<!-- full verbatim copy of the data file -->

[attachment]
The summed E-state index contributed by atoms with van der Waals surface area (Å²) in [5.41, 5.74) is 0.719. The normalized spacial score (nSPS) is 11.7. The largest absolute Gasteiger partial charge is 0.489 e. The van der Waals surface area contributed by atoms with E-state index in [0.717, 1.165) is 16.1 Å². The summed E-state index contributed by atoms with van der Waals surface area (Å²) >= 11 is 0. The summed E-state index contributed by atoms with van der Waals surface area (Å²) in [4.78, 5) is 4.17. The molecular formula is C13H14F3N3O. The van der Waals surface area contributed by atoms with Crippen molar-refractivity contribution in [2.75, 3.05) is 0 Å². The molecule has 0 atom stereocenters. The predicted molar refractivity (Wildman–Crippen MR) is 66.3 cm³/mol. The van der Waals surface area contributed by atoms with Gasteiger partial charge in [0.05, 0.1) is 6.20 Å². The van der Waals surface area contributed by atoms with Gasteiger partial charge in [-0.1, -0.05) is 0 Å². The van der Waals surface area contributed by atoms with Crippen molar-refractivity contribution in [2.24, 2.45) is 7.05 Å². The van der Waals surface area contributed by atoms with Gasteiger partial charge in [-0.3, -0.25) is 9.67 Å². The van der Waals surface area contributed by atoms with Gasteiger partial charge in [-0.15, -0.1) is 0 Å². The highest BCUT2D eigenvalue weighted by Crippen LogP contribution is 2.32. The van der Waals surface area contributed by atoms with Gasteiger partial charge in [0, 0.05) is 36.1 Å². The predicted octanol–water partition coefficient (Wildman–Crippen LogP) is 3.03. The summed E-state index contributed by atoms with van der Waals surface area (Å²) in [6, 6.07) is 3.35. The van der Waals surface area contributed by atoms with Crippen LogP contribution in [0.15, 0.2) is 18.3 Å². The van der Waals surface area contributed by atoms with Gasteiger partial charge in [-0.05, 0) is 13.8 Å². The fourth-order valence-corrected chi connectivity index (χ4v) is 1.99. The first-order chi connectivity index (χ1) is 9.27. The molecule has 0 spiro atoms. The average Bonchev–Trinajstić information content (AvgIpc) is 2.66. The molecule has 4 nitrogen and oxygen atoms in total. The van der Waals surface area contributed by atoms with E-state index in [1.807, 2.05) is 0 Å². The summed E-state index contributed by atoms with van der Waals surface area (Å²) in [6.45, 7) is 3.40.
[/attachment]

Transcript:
The summed E-state index contributed by atoms with van der Waals surface area (Å²) in [5.41, 5.74) is 0.719. The normalized spacial score (nSPS) is 11.7. The largest absolute Gasteiger partial charge is 0.489 e. The van der Waals surface area contributed by atoms with E-state index in [0.717, 1.165) is 16.1 Å². The summed E-state index contributed by atoms with van der Waals surface area (Å²) >= 11 is 0. The summed E-state index contributed by atoms with van der Waals surface area (Å²) in [4.78, 5) is 4.17. The molecular formula is C13H14F3N3O. The van der Waals surface area contributed by atoms with Crippen molar-refractivity contribution in [2.75, 3.05) is 0 Å². The molecule has 0 atom stereocenters. The predicted molar refractivity (Wildman–Crippen MR) is 66.3 cm³/mol. The van der Waals surface area contributed by atoms with Gasteiger partial charge in [0.05, 0.1) is 6.20 Å². The van der Waals surface area contributed by atoms with Gasteiger partial charge in [-0.1, -0.05) is 0 Å². The van der Waals surface area contributed by atoms with Crippen molar-refractivity contribution in [2.24, 2.45) is 7.05 Å². The van der Waals surface area contributed by atoms with Gasteiger partial charge in [-0.3, -0.25) is 9.67 Å². The van der Waals surface area contributed by atoms with Gasteiger partial charge in [-0.15, -0.1) is 0 Å². The highest BCUT2D eigenvalue weighted by Crippen LogP contribution is 2.32. The van der Waals surface area contributed by atoms with Gasteiger partial charge in [0, 0.05) is 36.1 Å². The predicted octanol–water partition coefficient (Wildman–Crippen LogP) is 3.03. The summed E-state index contributed by atoms with van der Waals surface area (Å²) in [6, 6.07) is 3.35. The van der Waals surface area contributed by atoms with Crippen LogP contribution in [0.15, 0.2) is 18.3 Å². The van der Waals surface area contributed by atoms with Gasteiger partial charge in [-0.05, 0) is 13.8 Å². The fourth-order valence-corrected chi connectivity index (χ4v) is 1.99. The first-order chi connectivity index (χ1) is 9.27. The molecule has 0 spiro atoms. The average Bonchev–Trinajstić information content (AvgIpc) is 2.66. The molecule has 4 nitrogen and oxygen atoms in total. The van der Waals surface area contributed by atoms with E-state index in [1.807, 2.05) is 0 Å². The summed E-state index contributed by atoms with van der Waals surface area (Å²) in [6.45, 7) is 3.40.